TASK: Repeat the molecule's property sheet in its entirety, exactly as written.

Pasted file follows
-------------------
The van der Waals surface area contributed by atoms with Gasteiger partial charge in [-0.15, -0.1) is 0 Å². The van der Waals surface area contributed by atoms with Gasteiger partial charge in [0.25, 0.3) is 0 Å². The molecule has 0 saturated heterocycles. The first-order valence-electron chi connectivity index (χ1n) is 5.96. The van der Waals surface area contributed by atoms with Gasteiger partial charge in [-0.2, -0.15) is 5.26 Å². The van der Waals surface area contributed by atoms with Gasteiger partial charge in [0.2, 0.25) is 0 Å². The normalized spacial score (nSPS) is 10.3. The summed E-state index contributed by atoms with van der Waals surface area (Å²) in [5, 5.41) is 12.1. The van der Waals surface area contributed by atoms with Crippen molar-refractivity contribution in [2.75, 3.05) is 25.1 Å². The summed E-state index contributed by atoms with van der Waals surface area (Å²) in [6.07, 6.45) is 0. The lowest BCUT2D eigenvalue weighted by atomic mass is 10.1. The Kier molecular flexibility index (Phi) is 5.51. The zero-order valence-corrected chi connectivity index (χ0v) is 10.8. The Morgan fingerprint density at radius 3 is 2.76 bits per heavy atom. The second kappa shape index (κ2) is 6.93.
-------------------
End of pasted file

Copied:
The van der Waals surface area contributed by atoms with Gasteiger partial charge in [-0.15, -0.1) is 0 Å². The van der Waals surface area contributed by atoms with Gasteiger partial charge in [0.25, 0.3) is 0 Å². The molecule has 0 saturated heterocycles. The first-order valence-electron chi connectivity index (χ1n) is 5.96. The van der Waals surface area contributed by atoms with Gasteiger partial charge in [-0.2, -0.15) is 5.26 Å². The van der Waals surface area contributed by atoms with Gasteiger partial charge in [0.2, 0.25) is 0 Å². The normalized spacial score (nSPS) is 10.3. The summed E-state index contributed by atoms with van der Waals surface area (Å²) in [5, 5.41) is 12.1. The van der Waals surface area contributed by atoms with Crippen molar-refractivity contribution in [2.75, 3.05) is 25.1 Å². The summed E-state index contributed by atoms with van der Waals surface area (Å²) in [6.07, 6.45) is 0. The lowest BCUT2D eigenvalue weighted by atomic mass is 10.1. The Kier molecular flexibility index (Phi) is 5.51. The zero-order valence-corrected chi connectivity index (χ0v) is 10.8. The Morgan fingerprint density at radius 3 is 2.76 bits per heavy atom. The second kappa shape index (κ2) is 6.93.